Sparks are flying between landlords and tenants but they’re both still being left in the dark

As the nation gets pushed from pillar to post in the face of ever-changing stages of loadshedding, a sector bearing the brunt of the rolling blackouts is retail. Serena Ho, Director and Head of Consumer Marketing at BDO, discusses the impact of the energy crisis on both tenants and landlords, and what they should be considering to mitigate the potential risks.

The country is in a crisis and one has to look no further than your local mall or shopping centre to see how crippling the situation is becoming. Empty storefronts are on the rise and even the big giants of retail are suffering. South Africa’s largest retail group, Shoprite, says that it spent R560 million on diesel to keep its operations going during stage 5 and stage 6 load shedding over the last few months, Woolworths was incurring additional R15million per month in its Fresh food business due to wastage and diesel costs and stock shortages in the earlier part of 2023 resulted in the shutdown of many KFC and Nando’s outlets. And this is probably just the very tip of the iceberg.

With estimations from Eskom that ‘some level’ of loadshedding will continue for at least the next two years and that even if we do experience a break, the situation will not be resolved until 2027 at the earliest, the light at the end of the tunnel is looking increasingly dim for the sector.

Yes, the situation is dire for retailers trying to keep their businesses afloat, but it is also having a severe impact on property landlords who are facing a juggling act of placating cash-strapped tenants while keeping their properties out of the red.

The impact on landlords and the responsibility of tenants

Desperate tenants are increasingly demanding that property landlords invest in generators and invertors, and carry that cost without increasing rentals. But are landlords legally obliged to provide uninterrupted power supplies? In a situation that is no fault of either the tenant or the landlord, this is a slippery slope to navigate.

According to the TPN Credit Bureau, landlords are not legally obliged to provide generators or inverters, but if they choose to go this route, retail across the board will suffer. Investment into renewable solutions adds value to their properties and they can receive higher rental returns so it makes financial sense. If tenants are unable to trade during loadshedding, it reduces their turnovers, increases occupancy costs and limits profitability and opportunities for business growth. The sad reality though, is that landlords simply may not have the capital for such an investment.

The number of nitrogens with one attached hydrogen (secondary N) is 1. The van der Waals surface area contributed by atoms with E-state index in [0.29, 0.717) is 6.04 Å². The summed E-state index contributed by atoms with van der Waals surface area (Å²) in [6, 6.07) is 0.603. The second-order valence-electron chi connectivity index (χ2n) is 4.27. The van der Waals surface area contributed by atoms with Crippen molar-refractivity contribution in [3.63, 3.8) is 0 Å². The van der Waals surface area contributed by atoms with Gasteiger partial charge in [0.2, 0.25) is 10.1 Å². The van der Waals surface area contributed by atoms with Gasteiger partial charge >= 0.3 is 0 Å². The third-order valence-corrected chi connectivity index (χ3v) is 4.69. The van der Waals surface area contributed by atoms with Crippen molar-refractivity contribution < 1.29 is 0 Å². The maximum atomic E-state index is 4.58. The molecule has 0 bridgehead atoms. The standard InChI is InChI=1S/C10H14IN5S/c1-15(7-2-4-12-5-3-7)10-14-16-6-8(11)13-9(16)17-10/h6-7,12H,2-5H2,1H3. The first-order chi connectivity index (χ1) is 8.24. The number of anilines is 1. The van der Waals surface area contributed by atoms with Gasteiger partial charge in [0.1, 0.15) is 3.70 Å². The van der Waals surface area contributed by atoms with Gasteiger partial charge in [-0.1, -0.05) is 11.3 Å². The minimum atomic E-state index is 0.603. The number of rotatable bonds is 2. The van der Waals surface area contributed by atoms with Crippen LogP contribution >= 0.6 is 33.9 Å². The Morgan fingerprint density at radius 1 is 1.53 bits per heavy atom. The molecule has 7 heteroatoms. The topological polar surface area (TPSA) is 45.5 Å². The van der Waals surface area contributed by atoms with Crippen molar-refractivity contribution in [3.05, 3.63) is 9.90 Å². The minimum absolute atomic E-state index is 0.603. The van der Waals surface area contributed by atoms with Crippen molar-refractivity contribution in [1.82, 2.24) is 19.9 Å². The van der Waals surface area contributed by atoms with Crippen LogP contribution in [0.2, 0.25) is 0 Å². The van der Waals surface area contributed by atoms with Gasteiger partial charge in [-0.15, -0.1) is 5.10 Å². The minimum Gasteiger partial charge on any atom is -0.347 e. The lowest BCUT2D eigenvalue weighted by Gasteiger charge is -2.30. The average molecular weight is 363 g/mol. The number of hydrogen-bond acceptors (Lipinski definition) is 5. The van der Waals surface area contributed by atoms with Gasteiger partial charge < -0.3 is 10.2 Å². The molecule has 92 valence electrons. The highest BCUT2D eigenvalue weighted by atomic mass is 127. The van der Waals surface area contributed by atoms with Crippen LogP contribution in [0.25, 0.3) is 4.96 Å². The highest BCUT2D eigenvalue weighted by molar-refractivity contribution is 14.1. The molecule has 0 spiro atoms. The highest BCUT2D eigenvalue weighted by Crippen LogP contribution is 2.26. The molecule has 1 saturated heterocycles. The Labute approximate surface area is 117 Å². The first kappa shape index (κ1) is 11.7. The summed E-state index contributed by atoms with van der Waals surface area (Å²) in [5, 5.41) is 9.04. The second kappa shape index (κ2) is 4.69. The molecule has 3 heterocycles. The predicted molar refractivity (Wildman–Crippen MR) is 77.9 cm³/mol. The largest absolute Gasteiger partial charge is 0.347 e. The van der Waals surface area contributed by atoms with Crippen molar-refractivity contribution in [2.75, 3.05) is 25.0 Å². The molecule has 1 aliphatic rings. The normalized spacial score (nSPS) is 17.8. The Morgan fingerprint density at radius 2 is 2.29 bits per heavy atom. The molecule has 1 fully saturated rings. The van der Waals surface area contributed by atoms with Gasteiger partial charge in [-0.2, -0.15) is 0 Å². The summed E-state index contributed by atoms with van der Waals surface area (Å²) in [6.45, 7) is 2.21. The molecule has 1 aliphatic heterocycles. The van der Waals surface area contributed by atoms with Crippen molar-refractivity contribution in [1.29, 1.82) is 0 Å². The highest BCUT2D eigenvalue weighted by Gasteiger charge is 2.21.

If landlords are battling to stay afloat in these dark times does that mean it falls to the tenants to keep the lights on? This could be the case.

Who carries the responsibility?

A reasonable strategy for running a successful business includes planning for the worst, but expecting the best. Unfortunately this is just not possible in this situation and many hard lessons are being learnt – on both sides.

In an ideal world, perhaps the landlord could choose to provide a continuous energy supply, and the tenant could carry the pro-rata costs of maintenance, insurance and fuel. But in an ideal world we wouldn’t be plunged into darkness on a daily basis.

What is important now is that landlords and tenants realise that the onus is not squarely on the shoulders of one or the other. They have a joint responsibility to work together to find the best solutions that keep both parties in the business of doing business.

What is also critically important is that whatever the strategy is for the way forward, conditions must be in the lease agreement or in an addendum that is signed by both parties to avoid any ambiguity and unnecessary costs to mitigate risk at a later stage. Both parties must also understand that any additions are going to be seen as fixtures at the end of the rental period so they will ultimately belong to the landlord. On a positive note, as of 1 March 2023, businesses will qualify for a 125% tax deduction on qualifying investment costs on renewable energy over a 2-year window period. This means that landlords may be more inclined to opt for some form of renewable energy that can offer both parties some economic respite.

Commercial property and business owners simply cannot ignore the global shift towards renewable energy as the means to maintain their respective business sustainability. Implementing renewable energy solutions will not bring these businesses immediate relief, but the sooner both parties recognise the need, come to a fair agreement and begin the transition, the more quickly landlords and tenants will reach a happier – and more economically stable - destination.

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